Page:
Large radiuses create opportunities. Small radiuses concentrate pilots in one area. This makes it possible to avoid lee side areas but increases the risk of collision. Also, the route is more fixed and pilots are less able to react to changes in the weather. The greater the instability and difficulty of the weather, the more safe options there should be at the turnpoints for the pilots.

Long glide distances over areas without thermals reduce the sportiness. If these distances cannot be avoided, at least several thermal options at the end of the glide path should be made interesting in order to spread out the field more.

Every turn and route between cylinders must be checked for the following points:

  • What happens if the valley wind reaches higher than currently thought?
  • What happens if the wind is +/- 30° different than currently expected?
  • What happens if the wind is weaker/stronger than expected?
  • What time will the pilots arrive there, and what effect does the position of the sun have?
  • What happens to the leeward situation when everything is shaded?
  • Is the turnpoint reachable when everything is shaded?
  • What happens if the base is lower than currently expected?
  • Can the cylinder be reached when the pilots are all just gliding out?
  • Are there obstacles on the way there and back (cable cars, power lines, air spaces, lee edges)?

Start of Speed Section

The SSS should spread the pilots out from the beginning to avoid collisions. This can be achieved by having several thermal sources attractive to wait for the airstart. Care should be taken to ensure that the approach direction to the SSS is very similar for all, or that groups taking the SSS from different directions do not meet. The continuation of the flight to the first turnpoint must be designed in such a way that the pilots do not have to make more than 120° course changes at the cylinder. A turn at the SSS leads to an increased risk of collision.

After the SSS, pilots should have many thermal options so that the group is spread out. It should be possible to skip the first thermals without the risk of bombing out. So some will turn and some will not. A direct approach to a ridge should be avoided so that the concentrated group doesn’t have to soar close to the ground at high speed. Flying high over a ridge is fine.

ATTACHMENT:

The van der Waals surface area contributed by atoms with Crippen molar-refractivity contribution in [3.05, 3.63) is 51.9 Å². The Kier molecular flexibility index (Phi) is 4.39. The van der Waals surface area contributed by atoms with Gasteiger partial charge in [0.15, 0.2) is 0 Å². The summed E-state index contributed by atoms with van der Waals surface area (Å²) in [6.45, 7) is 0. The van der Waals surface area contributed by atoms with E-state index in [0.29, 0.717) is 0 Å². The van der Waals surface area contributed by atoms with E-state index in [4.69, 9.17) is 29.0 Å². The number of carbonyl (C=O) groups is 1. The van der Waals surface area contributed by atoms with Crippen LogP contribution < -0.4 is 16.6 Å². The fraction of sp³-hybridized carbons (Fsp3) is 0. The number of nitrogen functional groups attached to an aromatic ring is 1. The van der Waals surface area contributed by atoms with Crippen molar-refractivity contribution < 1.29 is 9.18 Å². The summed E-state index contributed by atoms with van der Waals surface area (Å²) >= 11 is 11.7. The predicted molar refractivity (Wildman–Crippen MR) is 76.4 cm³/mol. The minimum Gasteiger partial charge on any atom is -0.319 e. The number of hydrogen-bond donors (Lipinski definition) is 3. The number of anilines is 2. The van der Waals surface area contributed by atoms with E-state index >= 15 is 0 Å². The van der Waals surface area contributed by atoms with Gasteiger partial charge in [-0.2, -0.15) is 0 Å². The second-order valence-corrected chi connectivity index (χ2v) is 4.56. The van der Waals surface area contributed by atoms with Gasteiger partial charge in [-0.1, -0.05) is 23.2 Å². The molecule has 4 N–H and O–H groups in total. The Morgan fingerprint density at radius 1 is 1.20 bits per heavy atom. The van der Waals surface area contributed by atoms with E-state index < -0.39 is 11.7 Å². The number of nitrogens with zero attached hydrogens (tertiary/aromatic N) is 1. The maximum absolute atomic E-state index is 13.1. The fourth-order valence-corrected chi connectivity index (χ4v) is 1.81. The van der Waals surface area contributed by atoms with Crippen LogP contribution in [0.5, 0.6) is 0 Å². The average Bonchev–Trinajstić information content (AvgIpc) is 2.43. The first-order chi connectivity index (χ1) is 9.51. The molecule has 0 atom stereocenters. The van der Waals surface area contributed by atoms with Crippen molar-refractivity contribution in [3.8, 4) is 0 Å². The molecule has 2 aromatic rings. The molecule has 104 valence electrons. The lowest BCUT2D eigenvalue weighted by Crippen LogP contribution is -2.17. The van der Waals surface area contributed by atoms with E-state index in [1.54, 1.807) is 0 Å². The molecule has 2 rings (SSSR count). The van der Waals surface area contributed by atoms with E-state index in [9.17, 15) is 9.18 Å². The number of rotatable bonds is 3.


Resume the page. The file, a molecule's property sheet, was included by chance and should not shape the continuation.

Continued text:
The preferred choice should be an ENTER cylinder so that there are many ideal points for starting. With a classic small EXIT cylinder there is only one ideal point on which the group is concentrated. If you do not choose the same waypoint as for the SSS as the first waypoint, more options can result (Enter example). With an ENTER cylinder, care should be taken that the ideal point for the shortest optimized route is not on the opposite side of the turnpoint. Waiting there would require starting to fly very early, effectively starting the race on the ground. By using diagonal cylinders, pilots can be attracted to non-thermal areas so that they have a shorter distance but lose more altitude to reach the SSS (Exit example).


End of Speed Section

The ESS and also the turnpoints, which must be passed during the final approach to the Goal, should never be so high that you have to soar again in the group to reach the turnpoint.

Strong thermal areas should be avoided on the final approach to the ESS, if a high entry is expected. Flying at full speed along the slope should also be avoided. It makes sense to be able to start the final approach very low but fly less fast in order to be able to fly into the goal with a higher required glide ratio.

To minimize the risk of collision at the ESS, a turn of almost 180° into the goal should be avoided.

The route from the ESS to the Goal should be completed with a tailwind. A tailwind landing in 40 km/h wind is less dangerous than an accelerated glider close to the ground, when pilots have to accelerate to improve the glide ratio in order to still reach the goal in a headwind. In addition, the distance between ESS and Goal should offer many landing options, so that pilots coming in too low do not have to turn away or take increased risks even though they still have some altitude left.

The distance between ESS and Goal should be kept short, so that in the event of a task stop, pilots who reached the ESS can still make the Goal. In addition, the task distance minimizes if the ESS is too far away from the Goal. However, the distance should be set significant enough that the pilots still reach the ESS at least 200m above ground. This way, there is enough remaining altitude for a collapse at full speed.

Defining the Goal

A line is to be preferred, even if no physical line is laid out. The direction from the last turnpoint should be almost parallel to the optimised line so that the goalline is at the correct angle. The goalline/goal cylinder should be free of obstacles (forest, houses, fences, wires, roads) and be landable. If pilots approach from an unexpected direction, it must still be possible to do so safely.

Task setting check list

Rough route:

Race Format:


Turnpoint and radius checks (each turnpoint individually and in combination!):

Start of Speed Section:

End of Speed Section:



Initial version written by Ferdinand Vogel

  • Ramona Eckert
  • Stephan Schöpe